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Oral Antiretrovirals Protect Infants from HIV Infection During Breast-Feeding


Infants born to HIV-positive mothers were less likely to become infected during their first year after birth if they received pre-exposure prophylaxis (PrEP) using liquid formulations of lamivudine or lopinavir/ritonavir while breast-feeding, according to a study from Africa published in the November 18, 2015 edition of The Lancet.

Though the term "PrEP" is typically used to refer to use of Truvada (tenofovir/emtricitabine) to prevent sexual transmission of HIV, the first proof-of-concept was using early antiretrovirals like zidovudine (AZT or Retrovir) to prevent vertical transmission from HIV-positive mothers to their infants during pregnancy or delivery.

Giving babies antiretrovirals after birth may also help prevent HIV transmission during breast-feeding -- an important consideration in areas were clean water and safe formula are not widely available. But so far strategies to prevent post-natal mother-to-child transmission have not been assessed for longer than 6 months of breast-feeding, which is recommended for up to a year.

Nicolas Nagot from Université Montpellier in France and colleagues compared the safety and efficacy of infant prophylaxis using 2 antiretroviral monotherapy regimens -- lamivudine (3TC or Epivir, which is similar to the tenofovir in Truvada) or ritonavir-boosted lopinavir (Kaletra) -- to prevent post-natal HIV transmission during up to 50 weeks of breast-feeding.

This double-blind, randomized controlled trial enrolled 1273 HIV-uninfected infants born to HIV-positive women at 4 sites in Burkina Faso, South Africa, Uganda, and Zambia between November 2009 and May 2012. The mothers had CD4 T-cell counts above 350 cells/mm3 and therefore were not eligible for antiretroviral therapy (ART) according to treatment guidelines in effect at the time (now the World Health Organization recommends that all people living with HIV should receive ART).

At 7 days after birth the infants were randomly assigned to start liquid formulations of either lamivudine or lopinavir/ritonavir twice-daily, continuing through 1 week after the complete cessation of breast-feeding or at the final study visit at week 50. Mothers were counseled to breast-feeding exclusively during the first 6 months, gradually introduce other foods, and stop breast-feeding completely by 50 weeks. The final analysis included 621 babies assigned to lamivudine and 615 assigned to lopinavir/ritonavir.


  • Overall, there were 17 new HIV infections diagnosed during the follow-up period: 9 in the lamivudine group and 8 in the lopinavir/ritonavir group.
  • Infection rates did not differ significantly between the 2 drug regimens (hazard ratio 0.90 comparing lopinavir/ritonavir vs lamivudine; p=0.83).
  • Cumulative HIV infection rates were 1.5% and 1.4% in the lamivudine and lopinavir/ritonavir groups, respectively.
  • While ART adherence was high overall (93% with lamivudine and 90% with lopinavir/ritonavir), most infant infections were associated with poor adherence.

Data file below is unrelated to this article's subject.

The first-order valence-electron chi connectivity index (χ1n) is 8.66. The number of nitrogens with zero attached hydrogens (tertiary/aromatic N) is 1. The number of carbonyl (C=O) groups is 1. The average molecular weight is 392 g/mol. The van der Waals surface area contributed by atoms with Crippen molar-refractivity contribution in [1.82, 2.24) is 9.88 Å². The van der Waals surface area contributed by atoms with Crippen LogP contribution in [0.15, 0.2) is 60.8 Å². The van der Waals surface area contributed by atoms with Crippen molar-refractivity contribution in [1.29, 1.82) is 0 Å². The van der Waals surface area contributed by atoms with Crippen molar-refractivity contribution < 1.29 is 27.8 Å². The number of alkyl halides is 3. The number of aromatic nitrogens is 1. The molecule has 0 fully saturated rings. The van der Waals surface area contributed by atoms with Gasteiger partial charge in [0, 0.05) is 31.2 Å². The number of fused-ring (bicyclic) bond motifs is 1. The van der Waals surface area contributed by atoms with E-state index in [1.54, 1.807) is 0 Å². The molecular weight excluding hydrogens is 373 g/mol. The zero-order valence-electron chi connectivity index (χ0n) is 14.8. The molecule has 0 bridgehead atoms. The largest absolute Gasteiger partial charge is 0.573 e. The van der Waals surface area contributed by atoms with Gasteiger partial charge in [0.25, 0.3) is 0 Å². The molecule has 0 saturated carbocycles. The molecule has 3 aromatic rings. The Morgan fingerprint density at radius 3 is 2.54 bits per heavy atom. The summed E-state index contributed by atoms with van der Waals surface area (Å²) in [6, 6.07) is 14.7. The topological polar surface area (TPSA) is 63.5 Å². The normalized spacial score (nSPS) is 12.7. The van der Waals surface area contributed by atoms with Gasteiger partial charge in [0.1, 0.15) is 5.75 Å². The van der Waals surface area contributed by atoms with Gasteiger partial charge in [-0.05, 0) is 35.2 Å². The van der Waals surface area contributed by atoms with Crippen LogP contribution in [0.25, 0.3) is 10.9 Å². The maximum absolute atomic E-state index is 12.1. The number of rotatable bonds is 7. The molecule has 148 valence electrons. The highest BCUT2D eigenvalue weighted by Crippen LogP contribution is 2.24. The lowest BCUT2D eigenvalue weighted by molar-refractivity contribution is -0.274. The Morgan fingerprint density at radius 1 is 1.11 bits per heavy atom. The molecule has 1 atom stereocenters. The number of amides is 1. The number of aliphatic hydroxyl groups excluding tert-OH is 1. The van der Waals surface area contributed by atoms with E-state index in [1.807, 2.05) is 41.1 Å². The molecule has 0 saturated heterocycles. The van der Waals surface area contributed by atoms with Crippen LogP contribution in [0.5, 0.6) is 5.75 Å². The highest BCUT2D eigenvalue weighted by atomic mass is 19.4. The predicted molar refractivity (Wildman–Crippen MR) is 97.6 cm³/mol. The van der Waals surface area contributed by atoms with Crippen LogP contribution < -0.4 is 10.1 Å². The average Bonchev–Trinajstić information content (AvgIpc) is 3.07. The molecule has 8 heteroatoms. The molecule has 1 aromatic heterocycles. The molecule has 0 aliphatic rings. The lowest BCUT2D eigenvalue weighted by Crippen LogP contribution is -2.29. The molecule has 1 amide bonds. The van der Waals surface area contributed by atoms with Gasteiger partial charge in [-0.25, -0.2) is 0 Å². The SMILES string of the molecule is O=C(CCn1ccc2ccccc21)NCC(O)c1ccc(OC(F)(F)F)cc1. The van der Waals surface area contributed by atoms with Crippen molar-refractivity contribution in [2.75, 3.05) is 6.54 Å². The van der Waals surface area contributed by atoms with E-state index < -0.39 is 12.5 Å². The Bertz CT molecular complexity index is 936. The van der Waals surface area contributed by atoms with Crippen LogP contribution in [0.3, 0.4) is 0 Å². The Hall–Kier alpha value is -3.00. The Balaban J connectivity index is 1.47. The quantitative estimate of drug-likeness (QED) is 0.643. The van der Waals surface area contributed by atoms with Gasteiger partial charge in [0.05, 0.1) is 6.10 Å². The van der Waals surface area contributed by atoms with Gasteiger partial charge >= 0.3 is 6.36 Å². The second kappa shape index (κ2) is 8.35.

• Among babies with good adherence, infection rates fell to 0.8% in the lamivudine group and 0.2% in the lopinavir/ritonavir group, again not a significant difference.
  • About half of the infections occurred during the second 6 months, as breast-feeding decreased and other foods were introduced (prior studies have also found that such mixed feeding is associated with higher HIV risk than exclusive breast-feeding).
  • Severe adverse events among the infants did not differ between the treatment groups.
  • 246 infants (50%) in the lamivudine group and 251 (51%) in the lopinavir/ritonavir group had grade 3-4 adverse events.
  • A total of 33 infants died during follow-up, all of whom were HIV-negative, and none of the deaths were attributed to the study drugs.

"Infant HIV-1 prophylaxis with lopinavir/ritonavir was not superior to lamivudine and both drugs led to very low rates of HIV-1 postnatal transmission for up to 50 weeks of breastfeeding," the study authors concluded.

"Crucially, about half of the postnatal HIV-1 infections in both groups occurred after 6 months of breastfeeding, while HIV exposure was much reduced during this period because of mixed feeding (lowering milk intakes) and some women stopping breastfeeding before 50 weeks," they added in their discussion. "This finding justifies the extension of infant pre-exposure prophylaxis until the end of HIV exposure and the need to inform mothers about the persistent risk of transmission throughout breast-feeding to prevent them stopping giving the treatment to their babies too soon."

"Infant PrEP proved an effective and safe alternative to prevent postnatal HIV-1 transmission for mothers who are not ready or prepared to embark on long-term ART," the authors wrote. "At the population level, in countries where universal maternal ART cannot be implemented as recommended by WHO, infant PrEP with either lopinavir/ritonavir, lamivudine, or nevirapine for the whole duration of breast-feeding is also advisable."



N Nagot, C Kankasa, JK Tumwine, et al. Extended pre-exposure prophylaxis with lopinavir–ritonavir versus lamivudine to prevent HIV-1 transmission through breastfeeding up to 50 weeks in infants in Africa (ANRS 12174): a randomised controlled trial. The Lancet. November 18, 2015 (online ahead of print).

H Coovadia and D Moodley. Improving HIV pre-exposure prophylaxis for infants. The Lancet. November 18, 2015 (online ahead of print).

Other Source

The Lancet. Breastfeeding babies protected against HIV infection from their HIV-positive mothers with 12 months of liquid antiretroviral drug treatment. Press release. November 18, 2015.